After tense meetings with Western leaders at the summit of the world's 20 leading economies, Russian leader Vladimir Putin was left isolated due to the escalating crisis in eastern Ukraine, as the West kept up pressure on Russia to respect Ukraine's territorial integrity and sovereignty. After bilateral talks on Ukraine with European leaders, the Russian president left the G-20 summit early amid intense criticism over Russia's intervention in Ukraine. He denied claims about his early departure from the meeting, saying that he needs more sleep before getting back to work on Monday.
Consistently at odds, the relationship between the West and Russia over Ukraine is now at a bitter stage. Russia still continues to increase its military build-up in rebel-held areas, while the West pressures Russia to fulfill its promise to respect the Minsk accords of September 5.
Amid growing international pressure on Russia to stay away from the conflict in eastern Ukraine, the West warned the Russian president of an intensification of Western sanctions if Russia continues military actions in rebel-held areas. Sanctions against Russia target the Russian gas and oil industry, individuals close to Putin and the imposition of an arms embargo. The list of sanctions includes Russia's top oil producers and the limiting of Russian firms access to European financial market, precluding them from raising capital in Europe. To impose stronger measures against Russia to disrupt the Russian economy as a whole, some large Russian enterprises close to President Putin have already been the targets of both EU and U.S. sanctions. EU foreign ministers meet today to discuss additional possible sanctions on Russia and to extend the list of people subject to asset freezes.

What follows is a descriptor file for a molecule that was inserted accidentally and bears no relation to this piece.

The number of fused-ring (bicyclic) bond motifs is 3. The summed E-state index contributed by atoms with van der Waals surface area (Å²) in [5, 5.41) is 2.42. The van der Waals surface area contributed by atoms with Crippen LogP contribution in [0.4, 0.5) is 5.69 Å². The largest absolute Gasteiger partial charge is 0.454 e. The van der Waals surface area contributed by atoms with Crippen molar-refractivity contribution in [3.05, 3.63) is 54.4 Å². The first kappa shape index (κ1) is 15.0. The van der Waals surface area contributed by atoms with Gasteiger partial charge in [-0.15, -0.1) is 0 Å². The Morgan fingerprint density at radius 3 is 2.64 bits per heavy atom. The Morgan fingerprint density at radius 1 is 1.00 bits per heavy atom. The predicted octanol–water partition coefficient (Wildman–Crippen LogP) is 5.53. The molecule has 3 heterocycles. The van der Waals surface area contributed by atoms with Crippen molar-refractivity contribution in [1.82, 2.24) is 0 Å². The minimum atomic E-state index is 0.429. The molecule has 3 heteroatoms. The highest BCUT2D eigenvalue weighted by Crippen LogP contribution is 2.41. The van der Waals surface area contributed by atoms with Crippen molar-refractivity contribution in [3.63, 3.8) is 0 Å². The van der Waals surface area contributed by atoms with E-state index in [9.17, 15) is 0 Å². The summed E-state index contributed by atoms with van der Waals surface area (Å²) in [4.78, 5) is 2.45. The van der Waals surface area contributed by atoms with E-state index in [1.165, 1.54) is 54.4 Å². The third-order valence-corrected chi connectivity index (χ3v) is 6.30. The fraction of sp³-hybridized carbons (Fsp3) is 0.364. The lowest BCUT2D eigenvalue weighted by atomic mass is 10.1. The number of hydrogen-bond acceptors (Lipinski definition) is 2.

Russia's increased militarization of the rebel-held areas in the Donbass region, and its explicit support to pro-Russian separatists seeking a regional leadership close to Russia were criticized by many Western leaders, as the security situation in eastern Ukraine has been gradually worsening with heavy shelling by Russian-backed rebels. Since Russian annexation of Crimea earlier this year, Russia has reinforced military might in the peninsula. The latest reports indicate that Russia plans to increase its military presence by putting aircraft in Crimea. The relation became tense after Russia's overt recognition of the separatists' election in the rebel-held east, which was held on November 2. The West condemned the election as "illegal" because it would undermine the peace process concerning de-escalation and a peaceful resolution.
"We are also very firm on the need to uphold core international principles. ... You don't invade other countries or finance proxies and support them in ways that break up a country that has mechanisms for democratic elections," said U.S. President Obama, stressing the urgent need for the withdrawal of Russian troops from Ukraine territories, as reported by Reuters.
"If Russia continues to destabilize Ukraine, and we continue to see Russian troops and Russian tanks inside Ukraine, then there's going to have to be a very different relationship with Britain and Europe on the one hand, and Russia on the other, and potential for further sanctions," British Prime Minister David Cameron said on Radio 4's "Today" program, according to The Independent, a British newspaper.
Since the fighting erupted between Ukrainian forces and pro-Russian rebels, no agreement has come for a permanent solution to resolve the Ukraine crisis. The mediating efforts between the European Union, Ukraine and Russia have resulted in no significant improvement so far to end the pro-Russian separatist rebellion in eastern Ukraine. As the ceasefire talks of September 5 were on shaky ground, the agreement to achieve peace in Ukraine's east has been broken many times due to continuing heavy exchange of artillery shelling in and around Donetsk Oblast.
Meanwhile, in addition to Ukraine's economic blockade of the rebel-held cities in the east of the country, Ukraine closed state services in regions held by pro-Russian rebels. Ukrainian President Petro Poroshenko on Saturday signed a decree that shuts down Ukrainian government services. The decree covers basic services such as education, medical care and emergency services, according to a statement published on the president's official website, Anadolu Agency reported.